Clinical findings

We tested 125 unrelated children clinically diagnosed with HL, with an unremarkable family history, from all geographic regions of Romania. The children were ranging in age from 1 to 13 years (at the moment of the study) and presented bilateral HL from mild to profound forms. Written informed consent was obtained from all the parents of minors.

The otolaryngologists working in different medical centers from all over the country performed medical interviews and physical examinations. The subjects were referred to our laboratory since genetic testing could be used to determine (or attempt to determine) the cause of their sensorineural HL. Genetic counseling was offered (by a genetic professional) to all the families and more than half of all parents had a good understanding of genetics of HL.

The sample selection was consecutive and all available patients were included in order to obtain a better representation of the entire Romanian population.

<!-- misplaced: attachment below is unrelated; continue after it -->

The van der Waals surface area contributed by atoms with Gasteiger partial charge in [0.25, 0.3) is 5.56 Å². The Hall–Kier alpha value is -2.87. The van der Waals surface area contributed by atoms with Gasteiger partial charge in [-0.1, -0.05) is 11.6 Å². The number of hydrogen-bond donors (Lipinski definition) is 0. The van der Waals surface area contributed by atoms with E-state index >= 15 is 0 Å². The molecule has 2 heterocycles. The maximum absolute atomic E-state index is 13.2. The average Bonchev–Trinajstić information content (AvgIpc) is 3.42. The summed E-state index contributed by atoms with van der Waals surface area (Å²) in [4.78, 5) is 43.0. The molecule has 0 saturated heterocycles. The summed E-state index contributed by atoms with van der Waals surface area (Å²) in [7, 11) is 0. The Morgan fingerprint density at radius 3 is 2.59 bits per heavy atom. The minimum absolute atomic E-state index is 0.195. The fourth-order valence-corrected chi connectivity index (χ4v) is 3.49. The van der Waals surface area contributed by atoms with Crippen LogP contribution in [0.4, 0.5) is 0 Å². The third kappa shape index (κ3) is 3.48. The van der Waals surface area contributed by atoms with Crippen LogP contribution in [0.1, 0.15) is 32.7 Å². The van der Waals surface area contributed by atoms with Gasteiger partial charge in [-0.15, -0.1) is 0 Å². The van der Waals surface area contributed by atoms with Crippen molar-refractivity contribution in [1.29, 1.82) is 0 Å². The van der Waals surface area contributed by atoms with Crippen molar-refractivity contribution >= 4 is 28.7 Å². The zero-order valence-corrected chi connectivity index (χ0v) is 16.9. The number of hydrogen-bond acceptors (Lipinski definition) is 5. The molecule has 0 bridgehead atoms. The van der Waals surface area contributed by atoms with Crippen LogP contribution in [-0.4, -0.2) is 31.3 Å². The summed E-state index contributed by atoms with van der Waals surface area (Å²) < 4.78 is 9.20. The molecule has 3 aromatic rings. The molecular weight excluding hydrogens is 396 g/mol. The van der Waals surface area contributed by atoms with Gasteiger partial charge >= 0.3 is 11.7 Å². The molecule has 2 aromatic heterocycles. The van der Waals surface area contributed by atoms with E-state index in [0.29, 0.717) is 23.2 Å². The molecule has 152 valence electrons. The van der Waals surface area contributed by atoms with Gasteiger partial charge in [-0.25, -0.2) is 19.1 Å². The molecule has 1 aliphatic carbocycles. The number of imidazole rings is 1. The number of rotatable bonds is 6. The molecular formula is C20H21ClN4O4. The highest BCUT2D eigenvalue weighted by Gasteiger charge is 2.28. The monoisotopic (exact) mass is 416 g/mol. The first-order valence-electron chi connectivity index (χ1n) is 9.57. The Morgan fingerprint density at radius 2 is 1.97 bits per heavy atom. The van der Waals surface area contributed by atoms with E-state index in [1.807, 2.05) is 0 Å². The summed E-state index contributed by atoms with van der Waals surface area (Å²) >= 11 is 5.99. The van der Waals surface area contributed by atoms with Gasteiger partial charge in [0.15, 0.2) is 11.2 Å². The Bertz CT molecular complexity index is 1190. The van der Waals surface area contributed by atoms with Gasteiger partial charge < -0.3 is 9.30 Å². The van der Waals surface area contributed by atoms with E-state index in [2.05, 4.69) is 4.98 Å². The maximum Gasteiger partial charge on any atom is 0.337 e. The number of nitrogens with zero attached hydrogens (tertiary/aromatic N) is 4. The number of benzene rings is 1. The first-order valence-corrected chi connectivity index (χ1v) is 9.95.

Inclusion criteria were: 1) time/age of onset: congenital - prelingual (before the acquisition of speech); 2) clinical presentation: non-syndromic HL/no related medical findings; 3) type of HL: sensorineural; 4) prognosis: stable/progressive HL; 5) both ears affected; 6) sporadic case in his/her family; and 7) persons with unaffected parents.

Exclusion criteria were: 1) syndromic HL; and 2) congenital HL caused by infections.

The period of study took place between June 2012 and February 2014.

Genomic DNA was extracted from peripheral blood cells with QIAmp DNA Blood Mini Kit (QIAGEN).


To detect c.35delG GJB2 gene mutation, we used ARMS-PCR. The two PCR assays using either the normal or mutant primer along with the common primer proposed by Scott et al (1998) for the GJB2 gene detect the presence of the normal or mutant allele, with the corresponding amplicon size at 202 pb [8]. We introduced β-actin (294 pb) as an internal control to monitor efficiency of both reactions (Fig. 1) [6].

Figure 1.
Click for large image